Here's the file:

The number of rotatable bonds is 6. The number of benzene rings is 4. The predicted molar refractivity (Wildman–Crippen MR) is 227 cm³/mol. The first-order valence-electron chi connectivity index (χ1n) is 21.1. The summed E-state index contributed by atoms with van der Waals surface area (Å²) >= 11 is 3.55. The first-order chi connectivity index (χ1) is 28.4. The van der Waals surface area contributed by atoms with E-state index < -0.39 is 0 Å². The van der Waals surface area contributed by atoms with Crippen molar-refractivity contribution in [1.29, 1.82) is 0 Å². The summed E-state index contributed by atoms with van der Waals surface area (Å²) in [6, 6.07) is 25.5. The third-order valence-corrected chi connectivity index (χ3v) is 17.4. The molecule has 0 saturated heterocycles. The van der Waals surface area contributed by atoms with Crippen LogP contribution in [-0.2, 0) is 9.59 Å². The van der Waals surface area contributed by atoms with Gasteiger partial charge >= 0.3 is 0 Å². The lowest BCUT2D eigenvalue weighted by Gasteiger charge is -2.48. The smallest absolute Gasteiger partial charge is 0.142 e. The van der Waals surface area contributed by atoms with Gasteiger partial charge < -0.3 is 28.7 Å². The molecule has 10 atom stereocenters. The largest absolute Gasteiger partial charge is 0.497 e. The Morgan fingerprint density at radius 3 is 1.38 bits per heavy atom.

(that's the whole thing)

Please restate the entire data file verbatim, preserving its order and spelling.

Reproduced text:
The number of rotatable bonds is 6. The number of benzene rings is 4. The predicted molar refractivity (Wildman–Crippen MR) is 227 cm³/mol. The first-order valence-electron chi connectivity index (χ1n) is 21.1. The summed E-state index contributed by atoms with van der Waals surface area (Å²) >= 11 is 3.55. The first-order chi connectivity index (χ1) is 28.4. The van der Waals surface area contributed by atoms with E-state index < -0.39 is 0 Å². The van der Waals surface area contributed by atoms with Crippen molar-refractivity contribution in [1.29, 1.82) is 0 Å². The summed E-state index contributed by atoms with van der Waals surface area (Å²) in [6, 6.07) is 25.5. The third-order valence-corrected chi connectivity index (χ3v) is 17.4. The molecule has 0 saturated heterocycles. The van der Waals surface area contributed by atoms with Crippen LogP contribution in [-0.2, 0) is 9.59 Å². The van der Waals surface area contributed by atoms with Gasteiger partial charge >= 0.3 is 0 Å². The lowest BCUT2D eigenvalue weighted by Gasteiger charge is -2.48. The smallest absolute Gasteiger partial charge is 0.142 e. The van der Waals surface area contributed by atoms with Gasteiger partial charge < -0.3 is 28.7 Å². The molecule has 10 atom stereocenters. The largest absolute Gasteiger partial charge is 0.497 e. The Morgan fingerprint density at radius 3 is 1.38 bits per heavy atom.